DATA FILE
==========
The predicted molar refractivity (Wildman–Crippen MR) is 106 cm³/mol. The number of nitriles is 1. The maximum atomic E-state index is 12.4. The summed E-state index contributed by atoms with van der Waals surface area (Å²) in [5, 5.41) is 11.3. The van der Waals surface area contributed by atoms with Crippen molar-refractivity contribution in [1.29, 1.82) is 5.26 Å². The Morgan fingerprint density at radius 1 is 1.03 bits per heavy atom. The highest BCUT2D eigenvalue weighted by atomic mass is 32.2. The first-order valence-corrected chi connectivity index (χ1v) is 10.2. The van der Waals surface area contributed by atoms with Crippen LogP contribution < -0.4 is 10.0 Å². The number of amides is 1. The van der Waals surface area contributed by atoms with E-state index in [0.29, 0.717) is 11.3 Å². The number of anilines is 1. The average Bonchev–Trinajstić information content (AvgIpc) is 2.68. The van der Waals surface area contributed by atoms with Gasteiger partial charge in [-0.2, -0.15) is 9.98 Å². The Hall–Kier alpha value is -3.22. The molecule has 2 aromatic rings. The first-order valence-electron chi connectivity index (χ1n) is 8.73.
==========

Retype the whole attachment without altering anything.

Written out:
The predicted molar refractivity (Wildman–Crippen MR) is 106 cm³/mol. The number of nitriles is 1. The maximum atomic E-state index is 12.4. The summed E-state index contributed by atoms with van der Waals surface area (Å²) in [5, 5.41) is 11.3. The van der Waals surface area contributed by atoms with Crippen molar-refractivity contribution in [1.29, 1.82) is 5.26 Å². The Morgan fingerprint density at radius 1 is 1.03 bits per heavy atom. The highest BCUT2D eigenvalue weighted by atomic mass is 32.2. The first-order valence-corrected chi connectivity index (χ1v) is 10.2. The van der Waals surface area contributed by atoms with Crippen LogP contribution < -0.4 is 10.0 Å². The number of amides is 1. The van der Waals surface area contributed by atoms with E-state index in [0.29, 0.717) is 11.3 Å². The number of anilines is 1. The average Bonchev–Trinajstić information content (AvgIpc) is 2.68. The van der Waals surface area contributed by atoms with Gasteiger partial charge in [-0.2, -0.15) is 9.98 Å². The Hall–Kier alpha value is -3.22. The molecule has 2 aromatic rings. The first-order valence-electron chi connectivity index (χ1n) is 8.73.